Artifacts show that sheet music began as rudimentary musical codes written on clay tablets by ancient Babylonians nearly 4,000 years ago. Elementary music notation was then developed by the ancient Greeks and Romans. This early written music continued to evolve until around the 7th century when Catholic monks began approaching the task of symbolizing sound with quills and ink on decorative vellum and parchment. These illuminated manuscripts were bound in large volumes. The best known of these manuscripts were of religious monophonic chants. With the introduction of polyphony, 9th-14th century, the individual parts were written separately and presented on facing pages. The medieval practice of composing polyphonic parts sequentially rather than simultaneously meant that manuscripts showing parts together in vertical score format were rare.
Fortunately for us, sheet music survived the Dark Ages and went on to become an important musical force during the Renaissance, 14th-17th century. It is interesting to note that even after the advent of music printing in the 15th century, there was still an abundance of sheet music that only existed in manuscript form well into the 18th century.
Printing On Paper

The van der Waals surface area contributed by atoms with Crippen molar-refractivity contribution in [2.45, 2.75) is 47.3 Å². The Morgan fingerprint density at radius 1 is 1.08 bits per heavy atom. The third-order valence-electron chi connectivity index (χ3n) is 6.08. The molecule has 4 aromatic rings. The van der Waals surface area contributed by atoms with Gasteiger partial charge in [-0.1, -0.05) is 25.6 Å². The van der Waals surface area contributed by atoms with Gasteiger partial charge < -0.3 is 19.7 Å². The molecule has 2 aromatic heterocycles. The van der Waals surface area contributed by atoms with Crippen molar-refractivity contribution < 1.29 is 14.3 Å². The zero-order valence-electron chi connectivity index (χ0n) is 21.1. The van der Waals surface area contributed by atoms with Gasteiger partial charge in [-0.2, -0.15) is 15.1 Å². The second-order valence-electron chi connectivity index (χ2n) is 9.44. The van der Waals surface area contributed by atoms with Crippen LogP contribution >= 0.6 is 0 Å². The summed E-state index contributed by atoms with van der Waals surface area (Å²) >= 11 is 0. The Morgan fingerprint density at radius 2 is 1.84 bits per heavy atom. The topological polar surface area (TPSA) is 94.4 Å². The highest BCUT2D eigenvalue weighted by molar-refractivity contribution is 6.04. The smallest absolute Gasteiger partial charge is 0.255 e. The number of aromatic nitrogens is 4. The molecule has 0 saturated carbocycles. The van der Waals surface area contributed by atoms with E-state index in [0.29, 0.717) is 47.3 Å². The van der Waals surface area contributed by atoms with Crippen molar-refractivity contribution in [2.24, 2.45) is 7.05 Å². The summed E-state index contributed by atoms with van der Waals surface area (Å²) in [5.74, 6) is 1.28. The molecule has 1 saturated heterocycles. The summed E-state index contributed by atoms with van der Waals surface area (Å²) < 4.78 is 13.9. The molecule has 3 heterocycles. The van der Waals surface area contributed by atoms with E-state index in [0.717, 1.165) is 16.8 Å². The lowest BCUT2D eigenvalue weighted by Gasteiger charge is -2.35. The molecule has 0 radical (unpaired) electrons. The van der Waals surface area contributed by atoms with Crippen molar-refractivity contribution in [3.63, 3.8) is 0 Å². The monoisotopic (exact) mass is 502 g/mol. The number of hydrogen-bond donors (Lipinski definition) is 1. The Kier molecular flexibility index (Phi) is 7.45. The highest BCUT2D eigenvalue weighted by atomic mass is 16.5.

With the invention of Gutenberg‘s printing press during the 15th century, printed sheet music became much more accessible to the masses. The first machine-printed book to include music was the Mainz psalter of 1457. It included printed staff lines, but, scribes still had to add the rest of the music by hand. In 1501, the Harmonice Musices Odhecaton A, which contained ninety-six pieces of polyphonic music was printed. A common way for issuing multi-part polyphonic music during the Renaissance was in the form of part-books. In this format, each voice-part would be printed separately in its own book and multiple books would be needed to perform the music. Scores for multi-part music were rarely printed. The printing method at that time produced clean and readable music but required three separate passes through the printing press. It was discovered that the greatest difficulty in using movable type to print music was aligning all the musical elements, for example, assuring that the note head was properly positioned on the staff. In 1520 single impression printing appeared and eliminated this alignment problem. Around this time, the first tablature with movable type was printed. Printing remained mostly unchanged for the next 200 years.